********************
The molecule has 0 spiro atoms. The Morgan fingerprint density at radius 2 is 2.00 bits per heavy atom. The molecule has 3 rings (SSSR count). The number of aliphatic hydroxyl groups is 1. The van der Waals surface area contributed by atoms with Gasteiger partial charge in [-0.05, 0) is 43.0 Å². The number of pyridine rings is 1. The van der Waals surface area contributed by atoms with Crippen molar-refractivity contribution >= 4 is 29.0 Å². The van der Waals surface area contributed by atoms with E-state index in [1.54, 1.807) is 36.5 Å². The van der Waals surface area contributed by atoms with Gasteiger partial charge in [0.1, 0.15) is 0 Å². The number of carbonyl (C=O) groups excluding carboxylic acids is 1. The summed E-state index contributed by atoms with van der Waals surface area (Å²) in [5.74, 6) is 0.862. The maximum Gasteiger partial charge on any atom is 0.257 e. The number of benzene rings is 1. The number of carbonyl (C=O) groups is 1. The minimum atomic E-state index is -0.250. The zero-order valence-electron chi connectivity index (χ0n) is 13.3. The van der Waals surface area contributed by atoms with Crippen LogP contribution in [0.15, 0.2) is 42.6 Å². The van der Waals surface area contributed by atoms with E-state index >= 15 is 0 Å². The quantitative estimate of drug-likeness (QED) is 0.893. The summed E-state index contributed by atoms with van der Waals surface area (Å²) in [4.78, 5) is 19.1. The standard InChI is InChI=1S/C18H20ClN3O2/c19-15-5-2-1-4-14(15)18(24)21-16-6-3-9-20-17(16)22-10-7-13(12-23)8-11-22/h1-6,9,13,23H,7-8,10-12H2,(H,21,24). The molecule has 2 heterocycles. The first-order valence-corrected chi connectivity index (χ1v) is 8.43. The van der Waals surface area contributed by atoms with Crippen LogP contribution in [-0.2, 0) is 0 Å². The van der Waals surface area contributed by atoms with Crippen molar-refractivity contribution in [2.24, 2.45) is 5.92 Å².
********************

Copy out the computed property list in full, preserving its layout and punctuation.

The molecule has 0 spiro atoms. The Morgan fingerprint density at radius 2 is 2.00 bits per heavy atom. The molecule has 3 rings (SSSR count). The number of aliphatic hydroxyl groups is 1. The van der Waals surface area contributed by atoms with Gasteiger partial charge in [-0.05, 0) is 43.0 Å². The number of pyridine rings is 1. The van der Waals surface area contributed by atoms with Crippen molar-refractivity contribution >= 4 is 29.0 Å². The van der Waals surface area contributed by atoms with E-state index in [1.54, 1.807) is 36.5 Å². The van der Waals surface area contributed by atoms with Gasteiger partial charge in [0.1, 0.15) is 0 Å². The number of carbonyl (C=O) groups excluding carboxylic acids is 1. The summed E-state index contributed by atoms with van der Waals surface area (Å²) in [5.74, 6) is 0.862. The maximum Gasteiger partial charge on any atom is 0.257 e. The number of benzene rings is 1. The number of carbonyl (C=O) groups is 1. The minimum atomic E-state index is -0.250. The zero-order valence-electron chi connectivity index (χ0n) is 13.3. The van der Waals surface area contributed by atoms with Crippen LogP contribution in [0.15, 0.2) is 42.6 Å². The van der Waals surface area contributed by atoms with E-state index >= 15 is 0 Å². The quantitative estimate of drug-likeness (QED) is 0.893. The summed E-state index contributed by atoms with van der Waals surface area (Å²) in [4.78, 5) is 19.1. The standard InChI is InChI=1S/C18H20ClN3O2/c19-15-5-2-1-4-14(15)18(24)21-16-6-3-9-20-17(16)22-10-7-13(12-23)8-11-22/h1-6,9,13,23H,7-8,10-12H2,(H,21,24). The molecule has 2 heterocycles. The first-order valence-corrected chi connectivity index (χ1v) is 8.43. The van der Waals surface area contributed by atoms with Crippen LogP contribution in [-0.2, 0) is 0 Å². The van der Waals surface area contributed by atoms with Crippen molar-refractivity contribution in [2.24, 2.45) is 5.92 Å².